She took a cautious step back and turned to retreat. Talons of terror clutched her heart at the sight of the hideous face only inches from her own. Brutish hands shot up to close around her throat before she could make another move.


      The scream of a seagull reverberated as it soared up into the Technicolor blue of a late Sunday afternoon sky. Julia Grant closed her eyes and inhaled deeply of the cool, salty sea air. Her lids lifted with the inevitable exhale, and a bittersweet feeling swept over her at the spectacular beauty of San Francisco Bay . People strolled along the Embarcadero, enjoying the picturesque scene flanked majestically by its two famous bridges. Sailboats skipped across white-capped waves beneath a welcome, warming sun; their sails billowed out, filled with the fresh breeze. This was surely as close as one could hope to come to paradise on earth, wasn’t it? So why couldn’t she find what she was looking for? Why couldn’t she decide?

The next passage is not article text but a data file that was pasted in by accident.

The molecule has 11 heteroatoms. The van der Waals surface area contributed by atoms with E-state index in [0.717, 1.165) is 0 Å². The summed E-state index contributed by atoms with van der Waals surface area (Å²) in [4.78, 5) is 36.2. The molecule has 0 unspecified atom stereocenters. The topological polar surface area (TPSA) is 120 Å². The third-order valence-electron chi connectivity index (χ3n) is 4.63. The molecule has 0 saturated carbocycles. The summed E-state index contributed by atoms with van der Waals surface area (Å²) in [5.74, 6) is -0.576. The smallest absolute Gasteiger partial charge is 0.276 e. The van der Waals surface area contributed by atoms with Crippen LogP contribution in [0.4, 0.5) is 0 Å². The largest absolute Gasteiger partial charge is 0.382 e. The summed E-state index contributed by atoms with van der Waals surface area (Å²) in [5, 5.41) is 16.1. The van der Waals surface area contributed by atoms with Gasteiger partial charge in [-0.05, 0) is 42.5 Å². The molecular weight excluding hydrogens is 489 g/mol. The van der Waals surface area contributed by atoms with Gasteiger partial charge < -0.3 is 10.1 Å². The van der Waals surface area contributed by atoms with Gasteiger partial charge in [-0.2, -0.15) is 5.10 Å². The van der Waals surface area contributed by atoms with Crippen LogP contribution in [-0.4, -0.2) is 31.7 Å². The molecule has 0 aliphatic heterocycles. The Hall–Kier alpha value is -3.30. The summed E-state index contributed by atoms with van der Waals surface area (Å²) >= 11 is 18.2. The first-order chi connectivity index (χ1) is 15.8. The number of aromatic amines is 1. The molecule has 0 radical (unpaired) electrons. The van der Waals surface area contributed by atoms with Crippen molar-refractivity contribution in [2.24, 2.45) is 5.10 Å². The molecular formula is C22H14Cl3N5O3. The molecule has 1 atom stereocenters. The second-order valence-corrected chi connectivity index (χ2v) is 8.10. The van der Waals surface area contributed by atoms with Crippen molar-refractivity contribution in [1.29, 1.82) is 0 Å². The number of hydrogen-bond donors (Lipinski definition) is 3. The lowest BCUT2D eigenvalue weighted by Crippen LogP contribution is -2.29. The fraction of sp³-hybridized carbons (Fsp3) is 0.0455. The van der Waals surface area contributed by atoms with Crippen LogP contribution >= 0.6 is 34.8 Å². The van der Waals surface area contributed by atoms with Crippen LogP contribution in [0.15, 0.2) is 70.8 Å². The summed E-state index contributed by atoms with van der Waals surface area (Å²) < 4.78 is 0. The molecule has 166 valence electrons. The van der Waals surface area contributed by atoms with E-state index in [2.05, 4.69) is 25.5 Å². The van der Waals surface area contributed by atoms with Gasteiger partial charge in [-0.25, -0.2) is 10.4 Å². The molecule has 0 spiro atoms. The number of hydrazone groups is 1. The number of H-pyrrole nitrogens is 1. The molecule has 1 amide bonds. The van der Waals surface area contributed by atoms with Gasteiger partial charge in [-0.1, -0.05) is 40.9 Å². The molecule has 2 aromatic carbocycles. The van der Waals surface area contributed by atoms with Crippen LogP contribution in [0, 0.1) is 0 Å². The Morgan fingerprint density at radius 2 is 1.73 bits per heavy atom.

“Just another great day in paradise.”

      Sitting as she was, alone at the end of the quay, Julia flinched, startled by the proximity of the speaker as well as his apparent ability to read her mind. She turned to find a tall man in a dark suit looming behind her. As he came into clearer focus, she noted the sharp cut of his navy blue jacket and crisp white shirt, open at the collar. Sleek, impenetrable dark glasses added a note of inscrutability. He definitely was not, she knew at a glance, one of the sad, ubiquitous “lost souls” that inhabit San Francisco ’s public streets and parks.